23 July 2003 10:32 [Source: ICIS news]
LONDON (CNI)--Close reading of the WWF-sponsored study into the cost-benefits of the European Commission's (EC) registration, evaluation and authorisation of chemicals (Reach) proposals suggest that the environmental group may have weighted the balance of economists' findings.
Two of three models used by environmental economists in the recent study* suggest that the costs of implementing Reach may exceed the benefits - a balance of findings that was not pointed out by WWF last week when it announced the report's publication. The WWF said that societal benefits of assumed reduction in illnesses could deliver benefits exceeding the costs to industry of implementing Reach by Euro260bn ($292m) in the European Union (EU) by 2020.
The environmental economists who undertook the research for WWF - David Pearce and Pheobe Koundouri, of University College London - worked on assumptions that the implementation of Reach would cut disease and premature mortality by 10%. The study notes that the European Commission's (EC) own estimate is of a 8-12 reduction.
The first model the economists employed found that costs could be greater than benefits. The analyses examined health expenditure in the EU and assumed it was spent avoiding and treating illness, and the figures were compared against the cost of Reach. They found that Reach would cost more to implement than the savings gained in reduced healthcare costs.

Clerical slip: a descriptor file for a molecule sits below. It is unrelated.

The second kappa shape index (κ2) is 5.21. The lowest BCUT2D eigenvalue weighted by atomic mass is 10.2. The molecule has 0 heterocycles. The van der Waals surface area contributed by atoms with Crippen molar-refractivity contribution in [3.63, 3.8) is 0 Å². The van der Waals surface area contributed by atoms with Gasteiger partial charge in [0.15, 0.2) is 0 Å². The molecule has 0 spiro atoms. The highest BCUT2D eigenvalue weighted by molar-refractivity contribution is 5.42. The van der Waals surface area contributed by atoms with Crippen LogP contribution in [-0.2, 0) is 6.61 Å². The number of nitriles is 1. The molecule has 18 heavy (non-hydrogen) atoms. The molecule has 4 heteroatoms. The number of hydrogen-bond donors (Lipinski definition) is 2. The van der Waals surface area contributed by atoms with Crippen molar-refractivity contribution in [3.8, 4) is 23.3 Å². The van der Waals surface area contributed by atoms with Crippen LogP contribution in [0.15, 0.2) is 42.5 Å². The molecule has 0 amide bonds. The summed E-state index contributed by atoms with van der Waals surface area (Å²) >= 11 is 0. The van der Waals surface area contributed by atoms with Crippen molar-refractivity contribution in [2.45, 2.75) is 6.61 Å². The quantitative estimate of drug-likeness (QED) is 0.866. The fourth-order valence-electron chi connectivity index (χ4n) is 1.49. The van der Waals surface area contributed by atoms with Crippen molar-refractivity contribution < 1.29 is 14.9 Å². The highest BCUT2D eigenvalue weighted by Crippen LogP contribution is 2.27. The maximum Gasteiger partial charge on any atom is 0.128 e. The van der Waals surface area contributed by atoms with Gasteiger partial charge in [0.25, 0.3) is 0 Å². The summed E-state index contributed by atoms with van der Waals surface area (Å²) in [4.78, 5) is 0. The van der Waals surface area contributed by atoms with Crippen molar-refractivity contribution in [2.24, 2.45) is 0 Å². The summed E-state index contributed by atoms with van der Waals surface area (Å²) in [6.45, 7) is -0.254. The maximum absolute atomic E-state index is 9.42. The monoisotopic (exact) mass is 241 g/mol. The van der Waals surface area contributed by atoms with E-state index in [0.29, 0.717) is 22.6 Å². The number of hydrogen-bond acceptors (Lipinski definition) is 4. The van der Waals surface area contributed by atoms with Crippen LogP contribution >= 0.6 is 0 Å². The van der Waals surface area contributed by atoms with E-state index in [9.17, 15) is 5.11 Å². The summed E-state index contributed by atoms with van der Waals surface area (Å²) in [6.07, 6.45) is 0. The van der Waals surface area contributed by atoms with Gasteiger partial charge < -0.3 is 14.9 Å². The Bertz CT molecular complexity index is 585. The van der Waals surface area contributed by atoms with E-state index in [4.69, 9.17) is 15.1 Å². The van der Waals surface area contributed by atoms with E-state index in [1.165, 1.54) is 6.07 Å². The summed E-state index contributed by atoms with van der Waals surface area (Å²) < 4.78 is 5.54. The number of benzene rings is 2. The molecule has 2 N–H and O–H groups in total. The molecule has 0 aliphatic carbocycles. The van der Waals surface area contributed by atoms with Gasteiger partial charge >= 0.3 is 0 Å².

The second mathematical model added people's own spending to avoid ill health on to basic health care costs. It found, again, that costs could be greater than benefits, though it added that there was "a strong probability that benefits exceed costs".
The third model added in lost productivity caused by ill health and found that "benefits comfortably exceed costs". It used a US model that estimates 10-50% of ill health resulting in lost productivity was due to exposure to chemicals.
However, the study excluded any of the environmental benefits of Reach. The economists concluded: "Overall, our own judgement is that we feel confident that Reach generates net benefits."
* The Social Cost of Chemicals
To see the full report, go to: http://www.wwf.org.uk/news/n_0000000934.asp
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